AUGUSTA — Democrats pushed a LePage administration official Friday to explain why the Department of Labor is proposing changes to the unemployment insurance system, even though Maine’s system is solvent and there are few instances of fraud.

Laura Boyett, director of the Bureau of Unemployment Compensation, told lawmakers that L.D. 1725 is designed to get workers off benefits faster and punish those who abuse the system.

“The vast majority of people receiving unemployment benefits do so honestly and would like nothing better than to find new work and regain financial independence,” she said. “But with the increased claim volumes and durations, we’re also seeing an increase in overpayments and, unfortunately, unemployment fraud.”

Democrats pointed out that Maine’s percentage of fraud is 0.54 percent, which ranks it fifth-lowest in the country. The national average is 2.69 percent.

Also, they pressed Boyett for details about the solvency of Maine’s system. She said Maine is one of only 10 states where the unemployment insurance fund has remained solvent throughout the recession.

Maine’s unemployment rate was 7 percent in December, according to Maine Department of Labor statistics released last week. An estimated 48,700 Mainers are out of work.

L.D. 1725, which is being considered by the Legislature’s Labor, Commerce, Research and Economic Development Committee, would require people collecting unemployment to broaden their search for a new job after six weeks, instead of the current requirement of 12 weeks.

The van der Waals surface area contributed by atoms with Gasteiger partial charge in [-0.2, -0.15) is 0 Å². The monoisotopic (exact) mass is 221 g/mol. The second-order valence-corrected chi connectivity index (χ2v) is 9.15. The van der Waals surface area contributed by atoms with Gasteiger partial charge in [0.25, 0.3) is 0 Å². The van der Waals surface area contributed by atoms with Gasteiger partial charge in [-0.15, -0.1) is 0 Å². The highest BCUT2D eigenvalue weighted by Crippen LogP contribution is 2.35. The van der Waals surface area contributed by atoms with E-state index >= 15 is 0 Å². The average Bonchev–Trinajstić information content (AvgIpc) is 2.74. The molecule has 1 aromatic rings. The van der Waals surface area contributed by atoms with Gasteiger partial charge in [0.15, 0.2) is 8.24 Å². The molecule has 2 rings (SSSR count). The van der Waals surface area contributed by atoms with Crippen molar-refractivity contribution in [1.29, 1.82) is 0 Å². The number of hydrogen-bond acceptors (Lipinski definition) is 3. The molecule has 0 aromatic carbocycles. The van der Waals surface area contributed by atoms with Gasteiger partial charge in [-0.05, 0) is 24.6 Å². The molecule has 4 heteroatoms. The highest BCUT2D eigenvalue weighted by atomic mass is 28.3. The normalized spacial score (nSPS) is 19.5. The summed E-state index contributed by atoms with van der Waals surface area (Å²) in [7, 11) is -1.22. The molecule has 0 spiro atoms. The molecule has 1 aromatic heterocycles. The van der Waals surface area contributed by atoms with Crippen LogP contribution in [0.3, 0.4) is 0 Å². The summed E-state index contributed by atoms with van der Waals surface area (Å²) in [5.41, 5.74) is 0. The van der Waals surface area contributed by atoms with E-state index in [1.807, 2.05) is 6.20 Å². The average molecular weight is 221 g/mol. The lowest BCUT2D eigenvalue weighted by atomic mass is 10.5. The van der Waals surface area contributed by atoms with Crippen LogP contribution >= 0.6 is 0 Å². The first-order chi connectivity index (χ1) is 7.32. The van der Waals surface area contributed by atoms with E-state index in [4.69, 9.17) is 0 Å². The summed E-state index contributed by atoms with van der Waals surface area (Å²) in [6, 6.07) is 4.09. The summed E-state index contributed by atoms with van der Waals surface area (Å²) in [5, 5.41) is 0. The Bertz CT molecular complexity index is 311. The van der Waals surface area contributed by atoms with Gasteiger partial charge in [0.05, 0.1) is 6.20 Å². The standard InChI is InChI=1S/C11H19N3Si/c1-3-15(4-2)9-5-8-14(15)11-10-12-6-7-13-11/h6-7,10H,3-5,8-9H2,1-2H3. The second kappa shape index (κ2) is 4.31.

That means that unemployed workers would have to consider taking jobs that pay less, are farther from home or are substantially different from their current work after six weeks of collecting benefits, Boyett said.

Rep. Rob Hunt, D-Buxton, said that change seems extreme.

“Twelve weeks to six weeks seems like quite a jump for a system that’s solvent,” he said.

Boyett said the longer someone is out of work, the harder it is for them to find a job.

“We have concern about how long people remain unemployed,” she said.

The bill also would give the state the power to consider vacation pay when deciding on benefits. If an employee got two weeks of vacation pay when they were laid off, their unemployment benefits would start two weeks later than they would under current law, she said.

The bill also would increase penalties for people who commit three instances of fraud, allowing the Department of Labor to impose a lifetime ban. Before the recession, there were only four instances of someone committing a third offense, Boyett said, but in 2011 there were 14 instances.

While acknowledging that the number is an “extremely small percentage of total claimants in 2011,” she said the 1,103 total fraud cases cost the system $2.2 million.

The Maine State Chamber of Commerce, Associated General Contractors of Maine and Associated Builders and Contractors of Maine all testified in support of the bill. A work session on the bill will be held in the coming weeks.

Peter Gore of the chamber said employers had to contribute an additional $70 million in the last few years to ensure that the fund stayed solvent. He said the reforms called for in the bill are worth considering to make sure “tax dollars are being spent properly.”

Opponents include the Maine AFL-CIO, the Maine Women’s Lobby and the Roman Catholic Diocese of Portland.

At a news conference before Friday’s public hearing, Zachary Keenan, 30, of Portland, said he’s a recent college graduate who is saddled with debt and has had trouble finding a job. He said he’s concerned that the bill would punish people who are out of work through no fault of their own.

“It’s a recession when your neighbor’s out of work,” he said. “It’s a depression when you’re out of work.”

Susan Cover — 620-7015

[email protected]


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